A conversation with Howard Kincaide. Retired Product Manager at Solar Turbines

“Winston Environments tell us how to behave. Others in the environment reinforce the messages given by the physical space.” –Howard Kincaide

In this episode of Control the Room, I had the pleasure of speaking with Howard Kincaide about his long career in Product Leadership.  He starts with how his nature to always be making things served him throughout his career.  Later, Howard discusses his long journey introducing teams to Lean Product Development Methods.  We then discuss using cultural values to create high-performing teams.  Listen in for more tips on how to create change within any organization.

Show Highlights

[2:17] How Howard Got His Start In Product Management

[16:50] How New Initiatives Fade Away.

[29:01] How To Create Lean Cultures.

[38:22] Why To Speak With The People Doing The Work. 

[41:30] How Word Can Get In The Way Of Change.

Howard on Linkedin

About the Guest

Howard Kinkade has nearly forty years of Engineering, Product, and Process leadership.  Most recently, he was Manager, Products Management, Gas Compressor Business for Solar Turbines Inc. (A Caterpillar Company).  Howard’s work includes extensive application of traditional and innovative Lean Product Development Methods. Having spent the last 15 years leading teams and organizations through innovative change and re-birth, Howard believes in the importance of leadership’s engagement in creating high-performing cultural values that continuously evolve and constantly improve toward a common vision.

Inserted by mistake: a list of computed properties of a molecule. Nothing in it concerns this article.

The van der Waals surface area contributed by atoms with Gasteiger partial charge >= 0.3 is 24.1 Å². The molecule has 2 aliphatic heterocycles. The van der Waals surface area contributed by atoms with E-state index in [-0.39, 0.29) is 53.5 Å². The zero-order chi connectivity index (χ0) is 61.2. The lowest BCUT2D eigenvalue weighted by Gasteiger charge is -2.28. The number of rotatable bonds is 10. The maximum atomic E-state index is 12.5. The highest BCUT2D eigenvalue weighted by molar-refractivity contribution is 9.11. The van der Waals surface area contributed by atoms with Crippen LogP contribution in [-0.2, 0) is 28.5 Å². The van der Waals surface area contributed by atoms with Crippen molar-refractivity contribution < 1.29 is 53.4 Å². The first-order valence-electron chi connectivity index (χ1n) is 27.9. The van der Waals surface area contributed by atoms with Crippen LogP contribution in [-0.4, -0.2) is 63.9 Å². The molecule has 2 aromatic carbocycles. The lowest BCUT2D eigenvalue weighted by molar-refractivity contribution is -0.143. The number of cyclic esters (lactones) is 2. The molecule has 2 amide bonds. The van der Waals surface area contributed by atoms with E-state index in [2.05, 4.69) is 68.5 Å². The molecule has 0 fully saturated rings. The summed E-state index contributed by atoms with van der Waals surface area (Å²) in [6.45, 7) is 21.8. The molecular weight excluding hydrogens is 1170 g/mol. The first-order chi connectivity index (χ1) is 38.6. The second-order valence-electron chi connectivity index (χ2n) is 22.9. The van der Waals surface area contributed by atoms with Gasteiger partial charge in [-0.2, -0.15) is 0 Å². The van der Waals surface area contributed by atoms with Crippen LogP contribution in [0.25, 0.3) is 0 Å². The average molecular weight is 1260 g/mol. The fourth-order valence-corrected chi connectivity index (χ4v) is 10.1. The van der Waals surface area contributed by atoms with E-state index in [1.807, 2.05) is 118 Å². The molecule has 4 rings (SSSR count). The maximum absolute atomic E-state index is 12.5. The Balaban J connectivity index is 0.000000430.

At Solar Turbines, Howard incorporated lean principles and developed teams with unique cultural values. His leadership and lean methods have been benchmarked by numerous companies from around the world and featured in the book Designing The Future (Morgan and Liker). Howard led a cultural transformation in Engineering and other organizations, including a transition from a traditional “Push and Chase” culture of managing our workflow to a true pull system.  The new approaches to workflow management have resulted in productivity gains from fifty to over 100% while also improving employee engagement.  He is well versed and inspirational mentor of many lean methodologies, including A-3 problem solving, Obeya, Kanban, Set Base Engineering, Visual Communication, Standard Work, and Value Stream Mapping.